A bit of bit advice needed. - Posted by Max M.

Posted by Brent_IL on September 23, 2003 at 08:12:52:

I don’t keep track of my posts, but if I disagreed with you, I’m pretty sure it was about a real estate topic. Since I don’t know much about tools, I wouldn’t question your expertise with drill bits.

A bit of bit advice needed. - Posted by Max M.

Posted by Max M. on September 22, 2003 at 05:36:10:

Twice in the past month I’ve had to go in and fix a bathtub drain. They were the type with a a drain control lever on the overflow plate. These are often a pain and I like to rplace them with the simpler press on/off drain. The problem is that in order to do this, one needs to remove the overflow plate/lever. Both times the bolts that secure the plate broke off.

I couldn’t get a good vice grip hold on 2 of them and ended up trying to use a bolt extractor, one worked, the other one didn’t because the extractor also snapped off. To remedy this I decided to grind it smooth, with a Dremel, and then tap a new bolt hole.

The next problem was that extractors are made of pretty strong steel and none of my drill bits could get into it. Eventually I managed to use another Dremel bit trough the material, and then followed it with a larger bit and tap.

I had to go through 2 Dremel bits, the type with the round diamond cutting head, to do this, and those are expensive buts at $12@.

Should this happen again, I’d like to jump past the Dremel step and get right to using a drill bit. In fact there are many times when I’d like to have a stronger drill bit available.

So my question is: Where can I get the absolutely strongest, toughest, longest lasting drill bits? I don?t mind paying good money for the best tools, so cost shouldn?t be a major concern.

Any ideas?

Re: A bit of bit advice needed. - Posted by Jack

Posted by Jack on September 22, 2003 at 23:48:59:


The toughest Drill bits commonly avaiable are silicon carbide drill bits which are used primarily to drill fiberglass composites. The bits are made from silicon carbide crystals blanks and fluted with diamond cutting tools. Purchasing a single .125" straight shank bit would most like run you $25. The major manufacturers and distributors will not sell you less than 100 at a time, so you might want to do a web search for “silicon carbide drill bits” to find a small specialty company. I think the dremel tool was your best choice. The extractor tool was most likely A1,D2 or D7 tool steel. These are extremely hard to drill without a drill press, even with carbide bits. The Titanium Nitride coated bits are justed coated, their coating will melt drilling tool steel in less than a minute. But then what do I know, according BrentIL and JimFL I am just a burger flipper at McDonalds that gets a feeling of self importance from taking their illegal “i buy houses” Sleaze Ball Signs.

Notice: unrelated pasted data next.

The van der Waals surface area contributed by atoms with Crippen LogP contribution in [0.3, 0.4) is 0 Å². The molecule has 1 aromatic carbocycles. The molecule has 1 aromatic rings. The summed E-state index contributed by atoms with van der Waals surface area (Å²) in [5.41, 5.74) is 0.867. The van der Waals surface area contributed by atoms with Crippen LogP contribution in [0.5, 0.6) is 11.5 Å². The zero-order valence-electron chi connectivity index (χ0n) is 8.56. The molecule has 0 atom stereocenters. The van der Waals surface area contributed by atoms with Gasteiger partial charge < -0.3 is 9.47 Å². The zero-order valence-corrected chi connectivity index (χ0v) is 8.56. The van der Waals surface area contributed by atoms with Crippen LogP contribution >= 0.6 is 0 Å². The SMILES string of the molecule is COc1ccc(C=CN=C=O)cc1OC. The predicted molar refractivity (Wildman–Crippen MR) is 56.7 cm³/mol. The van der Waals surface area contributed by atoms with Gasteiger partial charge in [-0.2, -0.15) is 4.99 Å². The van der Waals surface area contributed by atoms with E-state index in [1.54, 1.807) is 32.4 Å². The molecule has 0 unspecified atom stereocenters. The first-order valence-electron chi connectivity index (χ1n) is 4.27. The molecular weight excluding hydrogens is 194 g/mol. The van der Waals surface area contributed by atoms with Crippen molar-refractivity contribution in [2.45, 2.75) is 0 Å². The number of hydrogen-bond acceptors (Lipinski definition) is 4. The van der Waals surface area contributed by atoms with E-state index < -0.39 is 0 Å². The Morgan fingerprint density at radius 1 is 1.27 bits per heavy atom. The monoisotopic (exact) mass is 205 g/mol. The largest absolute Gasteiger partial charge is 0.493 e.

Titanium Bits - Posted by Ken(NJ)

Posted by Ken(NJ) on September 22, 2003 at 13:39:07:

I have found the best bits for wood and metal are titanium bits. They will go through just about anything, and are readily available at Lowes or the Depot.

Ken (NJ)

Re: A bit of bit advice needed. - Posted by art c

Posted by art c on September 22, 2003 at 13:30:41:

Go to a hardware store and buy a cobalt bit. It is the type that will cut stainless steel. It will cut steel fairly easily.
If you have a tough bolt seized in threads. A propane plumbers torch with a small soldering type tip can heat up the area surrounding area ( not the sheared off bolt) , thereby loosening it pretty fast.
Prior to attempting this you would want to soak ( with a windex bottle with water ) the area throughly, and have a pail or two of water standing by. So you don’t burn the house down.
I t’s easier than it sounds , if you are careful & handy.
The safest way is to have a well briefed helper standing by with the spray bottle of water watching , spraying , assisitng. So that you do not need to take your hands off an ignited torch

I use a plumber - Posted by randyOH

Posted by randyOH on September 22, 2003 at 12:15:55:

That’s the kind of job I let my plumber do. I don’t even try to replace a sink fixture myself. I think it is money well spent to let plumbers do these nasty little jobs.

Of course, you have to find a plumber that is reasonable with his fees. I have had plumbers charge me $300 per hour. You gotta stay away from those guys.

But the ones that charge $50 or $60 per hour are well worth the money to me. Of course, a good handyman can do some of these things too for maybe $15 to $20 per hour. But, for the kind of thing you are talking about, I would call the plumber.

Something to think about.

Re: A bit of bit advice needed. - Posted by Ronald * Starr(in No CA)

Posted by Ronald * Starr(in No CA) on September 22, 2003 at 11:15:31:

Max M----------------

Maybe at the flea market? That is where I get my bits that the vendors say are extremely tough. They are bits for the aerospace industry. I guess they have to work on hard metals in airplanes and space craft.

Good InvestingRon Starr**